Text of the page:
As an Olympic weightlifting athlete and coach, I know how much strength, speed, and technique this sport demands. One of the fundamental exercises that have helped me and my athletes excel in olympic weightlifting is the snatch press behind the neck.
The snatch press behind the neck offers numerous benefits, such as increased shoulder strength and stability, improved mobility, and better technique in the snatch.
But how should I perform the snatch press behind the neck, and what are some variations I can add to my training program?
How To Snatch Press
- Begin by setting the barbell on a squat rack or power rack at chest height. You can also just put the bar on your back after muscle snatching the bar up.
- Make sure to have a snatch-width grip on the bar; you will then duck under it and position it across your upper back and traps, ensuring the bar rests on the meaty part of your shoulders and not on your neck.
- Stand up, lift the barbell off the rack, and step back to clear the rack. Set your feet shoulder-width apart, with your toes pointing slightly outward.
- Engage your core and maintain a neutral spine throughout the movement.
- Initiate the movement by pressing the barbell upwards, extending your arms fully overhead.
- As you press the barbell, keep your elbows pointing to the sides and avoid flaring them out in front or behind you.
- Pause momentarily at the top of the movement with your arms extended and the barbell aligned over your ears or slightly behind your head.
- Slowly lower the barbell back down to the starting position, maintaining control and stability throughout the descent.
Snatch Press Benefits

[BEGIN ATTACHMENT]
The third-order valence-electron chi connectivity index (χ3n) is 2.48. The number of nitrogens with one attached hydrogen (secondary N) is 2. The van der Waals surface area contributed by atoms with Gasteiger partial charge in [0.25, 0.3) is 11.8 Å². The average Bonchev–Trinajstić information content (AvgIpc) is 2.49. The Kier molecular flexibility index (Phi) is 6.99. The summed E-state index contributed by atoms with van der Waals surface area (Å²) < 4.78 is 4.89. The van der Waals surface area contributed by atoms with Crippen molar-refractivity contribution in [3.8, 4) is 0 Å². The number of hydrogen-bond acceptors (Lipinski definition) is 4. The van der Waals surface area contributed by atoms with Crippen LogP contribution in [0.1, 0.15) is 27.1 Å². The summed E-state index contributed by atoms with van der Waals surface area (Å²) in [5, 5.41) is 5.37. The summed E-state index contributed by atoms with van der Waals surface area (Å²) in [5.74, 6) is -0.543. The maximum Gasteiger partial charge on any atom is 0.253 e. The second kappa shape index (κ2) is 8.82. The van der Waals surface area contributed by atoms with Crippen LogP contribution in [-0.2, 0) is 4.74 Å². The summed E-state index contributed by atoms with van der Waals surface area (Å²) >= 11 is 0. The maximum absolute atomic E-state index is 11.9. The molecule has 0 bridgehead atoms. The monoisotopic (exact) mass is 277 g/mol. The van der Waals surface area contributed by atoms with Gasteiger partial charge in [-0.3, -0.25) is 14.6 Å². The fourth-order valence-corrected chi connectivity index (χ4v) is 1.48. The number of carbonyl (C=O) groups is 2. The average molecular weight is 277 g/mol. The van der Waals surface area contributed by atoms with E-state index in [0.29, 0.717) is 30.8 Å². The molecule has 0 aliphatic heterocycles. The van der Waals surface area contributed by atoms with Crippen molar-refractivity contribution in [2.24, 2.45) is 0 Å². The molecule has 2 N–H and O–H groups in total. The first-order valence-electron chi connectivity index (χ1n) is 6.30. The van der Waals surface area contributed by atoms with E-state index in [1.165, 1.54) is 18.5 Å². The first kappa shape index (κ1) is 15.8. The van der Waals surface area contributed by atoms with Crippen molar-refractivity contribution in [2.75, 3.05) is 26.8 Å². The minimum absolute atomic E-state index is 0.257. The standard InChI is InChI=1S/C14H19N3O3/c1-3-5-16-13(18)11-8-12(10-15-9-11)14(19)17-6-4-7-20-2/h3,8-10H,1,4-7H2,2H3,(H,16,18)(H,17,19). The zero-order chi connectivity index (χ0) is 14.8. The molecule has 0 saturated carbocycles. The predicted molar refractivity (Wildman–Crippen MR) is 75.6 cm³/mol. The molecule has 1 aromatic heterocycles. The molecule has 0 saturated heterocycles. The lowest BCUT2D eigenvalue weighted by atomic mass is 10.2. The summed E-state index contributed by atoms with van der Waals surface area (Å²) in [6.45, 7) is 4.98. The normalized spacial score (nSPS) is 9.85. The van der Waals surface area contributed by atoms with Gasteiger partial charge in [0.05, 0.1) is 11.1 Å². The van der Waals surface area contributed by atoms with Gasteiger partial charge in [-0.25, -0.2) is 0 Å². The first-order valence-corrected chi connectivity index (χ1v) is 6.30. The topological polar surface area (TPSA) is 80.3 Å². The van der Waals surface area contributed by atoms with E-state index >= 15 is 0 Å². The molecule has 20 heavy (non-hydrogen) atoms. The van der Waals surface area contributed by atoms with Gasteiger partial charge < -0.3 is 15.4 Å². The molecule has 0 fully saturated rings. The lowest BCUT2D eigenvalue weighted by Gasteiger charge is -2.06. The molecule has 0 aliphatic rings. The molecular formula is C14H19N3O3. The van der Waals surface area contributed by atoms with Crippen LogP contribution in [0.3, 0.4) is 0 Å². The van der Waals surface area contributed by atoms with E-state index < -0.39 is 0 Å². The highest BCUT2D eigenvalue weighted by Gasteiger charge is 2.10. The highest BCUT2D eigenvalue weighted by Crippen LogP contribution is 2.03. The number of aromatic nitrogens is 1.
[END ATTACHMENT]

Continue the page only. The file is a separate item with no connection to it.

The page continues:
Improved Shoulder Strength And Stability
The snatch press behind the neck targets the shoulder muscles effectively, increasing their strength and stability, which is essential for Olympic weightlifting.
Better Overhead Position
This exercise helps you develop a solid and stable overhead position, which is crucial for the snatch and jerk movements. The snatch press will also create that mind-body connection of knowing where the barbell should be in the overhead position of the snatch.
The snatch press behind the neck helps improve shoulder, thoracic, and upper back mobility, which is essential for a successful snatch lift.
Practicing this exercise often can help you refine your technique in the snatch. Teaching a beginner-level weightlifter the snatch progression with the snatch grip press is also great.
Snatch Press Muscles Worked
The muscles that are worked in the snatch press behind the neck include the shoulders, triceps, and upper back.
How To Program The Snatch Press?
Typically, 3-5 sets of 3-5 reps are recommended for this exercise. However, you can adjust the volume and intensity based on your current training program and goals.
Gradually increase the weight as your technique and strength improve. The snatch press is generally an exercise where you cannot go very heavy, so start with the bar and work your way to a comfortable weight.
Snatch Press Variations
Seated Snatch Press
This variation can help you focus on shoulder strength and stability without the involvement of the lower body. You will do the seated snatch press by sitting on a bench or a box.
Snatch Press Behind Neck In The Squat Stance
The snatch press behind the neck is performed in the bottom of a squat position, helping to improve mobility, stability, and strength in both the upper and lower body. Some people call this the SOTS press, which it is not; the sots press is done from the front in a narrower grip.
Push Press Behind The Neck
Adding a leg drive to the movement can help you lift heavier weights, providing a greater challenge to the shoulder muscles. The push press behind the neck is also a great next step in progressing when learning how to snatch.
Tempo Snatch Grip Behind Neck
The snatch grip press behind the neck with a tempo is a great way to build strength in the shoulders by increasing the time under tension. When performing this lift, you can add a 2-3 second tempo in the press or the down movement.
The snatch press behind the neck is a valuable exercise for any olympic weightlifting athlete, offering numerous benefits such as increased shoulder strength and stability, improved mobility, and better technique.
By incorporating this exercise into your training routine, alongside its variations, you will be well on your way to achieving new personal bests in your olympic lifts. Remember to prioritize technique, mobility, and gradual progression for the best results.